It is exciting to know that there are many new treatments being studied to help patients who suffer with allergies. With so many options, it is best to talk with your allergist about which treatment options are a right for you and your lifestyle.

Dr. Mona V. Mangat is an allergist and immunologist in St. Petersburg at Bay Area Allergy & Asthma.

New treatments available for allergy season 02/19/14 [Last modified: Thursday, February 20, 2014 1:56pm]
Photo reprints | Article reprints

© 2017 Tampa Bay Times


Join the discussion: Click to view comments, add yours

  1. Prosecutors tried to delay a trial because of the eclipse. Florida judge cited 'Star Trek' in ruling


    The wheels of justice may grind slowly, but they cannot be stopped by Monday's total eclipse, a judge has ruled.

    Schweta Kulkarni, from left, Rhea Kulkarni and Saanvi Kulkarni, from Seattle, try out their eclipse glasses on the sun at a gathering of eclipse viewers in Salem, Ore., early Monday, Aug. 21, 2017. (AP Photo/Don Ryan) ORDR102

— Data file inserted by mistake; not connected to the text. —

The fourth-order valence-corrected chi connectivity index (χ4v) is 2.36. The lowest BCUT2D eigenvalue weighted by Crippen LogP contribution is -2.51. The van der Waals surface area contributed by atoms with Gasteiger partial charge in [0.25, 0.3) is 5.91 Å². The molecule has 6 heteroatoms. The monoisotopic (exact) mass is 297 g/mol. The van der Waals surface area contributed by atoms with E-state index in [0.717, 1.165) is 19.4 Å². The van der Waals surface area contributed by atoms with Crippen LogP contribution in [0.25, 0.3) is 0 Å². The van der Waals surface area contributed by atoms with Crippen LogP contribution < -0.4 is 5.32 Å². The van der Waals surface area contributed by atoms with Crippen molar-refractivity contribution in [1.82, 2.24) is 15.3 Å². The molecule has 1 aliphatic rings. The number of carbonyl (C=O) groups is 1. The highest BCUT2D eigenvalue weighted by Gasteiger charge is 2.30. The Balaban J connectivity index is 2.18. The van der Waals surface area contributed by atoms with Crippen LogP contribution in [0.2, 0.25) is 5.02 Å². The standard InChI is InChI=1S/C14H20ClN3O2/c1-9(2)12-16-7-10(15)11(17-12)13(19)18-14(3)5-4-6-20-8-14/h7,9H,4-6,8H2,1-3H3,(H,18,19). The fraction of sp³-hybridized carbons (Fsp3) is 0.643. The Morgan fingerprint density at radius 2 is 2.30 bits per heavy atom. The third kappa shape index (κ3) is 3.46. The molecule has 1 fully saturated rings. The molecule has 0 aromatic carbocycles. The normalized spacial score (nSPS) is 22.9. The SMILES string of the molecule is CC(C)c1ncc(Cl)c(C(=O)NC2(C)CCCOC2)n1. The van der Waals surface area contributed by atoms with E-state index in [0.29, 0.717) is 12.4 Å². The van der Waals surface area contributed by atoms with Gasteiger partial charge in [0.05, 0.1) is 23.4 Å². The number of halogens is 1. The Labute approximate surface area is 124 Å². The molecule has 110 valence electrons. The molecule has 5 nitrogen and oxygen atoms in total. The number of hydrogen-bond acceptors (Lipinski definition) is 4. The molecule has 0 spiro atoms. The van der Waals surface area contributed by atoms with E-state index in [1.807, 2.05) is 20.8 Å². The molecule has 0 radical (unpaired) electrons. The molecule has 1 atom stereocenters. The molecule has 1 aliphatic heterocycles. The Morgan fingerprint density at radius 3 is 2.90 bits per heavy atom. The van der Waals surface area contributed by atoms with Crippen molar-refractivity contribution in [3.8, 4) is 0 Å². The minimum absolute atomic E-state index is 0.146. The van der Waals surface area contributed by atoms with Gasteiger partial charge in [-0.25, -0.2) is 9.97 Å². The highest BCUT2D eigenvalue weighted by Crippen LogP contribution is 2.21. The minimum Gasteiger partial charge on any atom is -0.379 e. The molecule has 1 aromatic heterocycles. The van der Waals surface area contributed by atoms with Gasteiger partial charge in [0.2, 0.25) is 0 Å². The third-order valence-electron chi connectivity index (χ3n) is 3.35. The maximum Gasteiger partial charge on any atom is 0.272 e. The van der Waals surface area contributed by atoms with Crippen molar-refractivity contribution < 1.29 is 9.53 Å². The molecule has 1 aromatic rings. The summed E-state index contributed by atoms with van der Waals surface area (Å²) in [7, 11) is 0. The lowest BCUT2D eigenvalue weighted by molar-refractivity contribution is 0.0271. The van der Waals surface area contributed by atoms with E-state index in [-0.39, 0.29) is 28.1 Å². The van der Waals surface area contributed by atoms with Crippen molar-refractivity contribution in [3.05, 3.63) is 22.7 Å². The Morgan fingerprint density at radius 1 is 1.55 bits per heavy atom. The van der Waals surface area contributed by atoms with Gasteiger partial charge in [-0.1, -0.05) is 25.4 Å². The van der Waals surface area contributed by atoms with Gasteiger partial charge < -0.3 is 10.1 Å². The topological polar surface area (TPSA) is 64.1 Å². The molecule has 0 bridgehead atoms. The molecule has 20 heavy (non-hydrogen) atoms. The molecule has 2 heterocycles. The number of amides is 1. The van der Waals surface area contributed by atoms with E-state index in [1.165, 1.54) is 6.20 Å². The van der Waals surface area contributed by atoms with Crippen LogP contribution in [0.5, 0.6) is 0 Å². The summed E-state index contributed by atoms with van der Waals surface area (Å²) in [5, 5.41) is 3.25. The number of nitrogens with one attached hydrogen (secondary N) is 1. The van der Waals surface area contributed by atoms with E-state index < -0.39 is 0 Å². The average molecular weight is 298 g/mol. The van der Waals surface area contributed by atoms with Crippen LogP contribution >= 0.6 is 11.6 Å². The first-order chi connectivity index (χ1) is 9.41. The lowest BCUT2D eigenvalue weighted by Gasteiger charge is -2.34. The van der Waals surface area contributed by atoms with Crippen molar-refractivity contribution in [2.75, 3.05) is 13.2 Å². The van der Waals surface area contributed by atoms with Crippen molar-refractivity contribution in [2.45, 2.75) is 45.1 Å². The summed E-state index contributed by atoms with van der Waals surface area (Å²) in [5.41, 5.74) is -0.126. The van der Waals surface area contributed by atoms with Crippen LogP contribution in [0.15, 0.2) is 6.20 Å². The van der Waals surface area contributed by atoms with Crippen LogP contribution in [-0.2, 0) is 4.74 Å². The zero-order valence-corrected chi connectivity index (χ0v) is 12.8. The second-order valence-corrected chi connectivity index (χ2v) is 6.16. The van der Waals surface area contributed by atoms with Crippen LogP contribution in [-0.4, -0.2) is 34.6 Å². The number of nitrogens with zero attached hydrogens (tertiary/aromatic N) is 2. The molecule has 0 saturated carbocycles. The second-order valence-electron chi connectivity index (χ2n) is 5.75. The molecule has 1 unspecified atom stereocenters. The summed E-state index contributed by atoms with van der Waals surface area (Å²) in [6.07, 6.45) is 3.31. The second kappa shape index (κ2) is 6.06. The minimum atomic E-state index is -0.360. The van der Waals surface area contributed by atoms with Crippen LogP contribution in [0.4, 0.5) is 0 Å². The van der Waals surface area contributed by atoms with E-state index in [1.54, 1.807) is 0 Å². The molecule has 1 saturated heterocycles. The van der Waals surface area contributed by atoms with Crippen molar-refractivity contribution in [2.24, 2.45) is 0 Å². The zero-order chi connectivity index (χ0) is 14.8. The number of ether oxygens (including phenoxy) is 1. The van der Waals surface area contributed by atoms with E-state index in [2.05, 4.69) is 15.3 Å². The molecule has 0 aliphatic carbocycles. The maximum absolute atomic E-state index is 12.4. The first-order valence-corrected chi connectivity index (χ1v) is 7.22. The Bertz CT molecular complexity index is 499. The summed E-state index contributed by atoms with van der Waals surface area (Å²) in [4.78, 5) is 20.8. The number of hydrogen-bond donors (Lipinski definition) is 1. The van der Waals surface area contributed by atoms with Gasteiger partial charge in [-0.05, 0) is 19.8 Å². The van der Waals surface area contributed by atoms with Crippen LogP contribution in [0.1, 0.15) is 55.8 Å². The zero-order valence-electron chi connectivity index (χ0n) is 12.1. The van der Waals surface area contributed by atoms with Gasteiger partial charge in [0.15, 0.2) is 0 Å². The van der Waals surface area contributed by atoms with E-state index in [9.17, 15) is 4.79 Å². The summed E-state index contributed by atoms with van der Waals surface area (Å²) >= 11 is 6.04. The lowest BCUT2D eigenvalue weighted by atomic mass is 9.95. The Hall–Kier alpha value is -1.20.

2. Top 5 at Noon: Mayoral race affects ballpark decision; stream the eclipse live


    Here are the latest headlines and updates on

    Looking east at Tropicana Field and downtown St. Petersburg.  SCOTT KEELER    |    Times

  3. Full disclosure: My AP Top 25 ballot


    Now that you've seen the preseason AP Top 25, here's what I submitted in my first year as a voter. The AP doesn't give us many guidelines in the preseason. I didn't try to predict how …

  4. AP Top 25: Alabama first, FSU, UF, Miami and USF all in top 20


    As expected, Alabama will start the season at No. 1 in the AP Top 25.

  5. Hollywood lost a serious filmmaker in Jerry Lewis


    The day the clown died, Hollywood lost a serious filmmaker in Jerry Lewis.

    Jerry Lewis in 2005. Lewis, the comedian and filmmaker who was adored by many, disdained by others, but unquestionably a defining figure of American entertainment in the 20th century, died on the morning of Sunday, Aug. 20, 2017, at his home in Las Vegas. He was 91 (New York Times)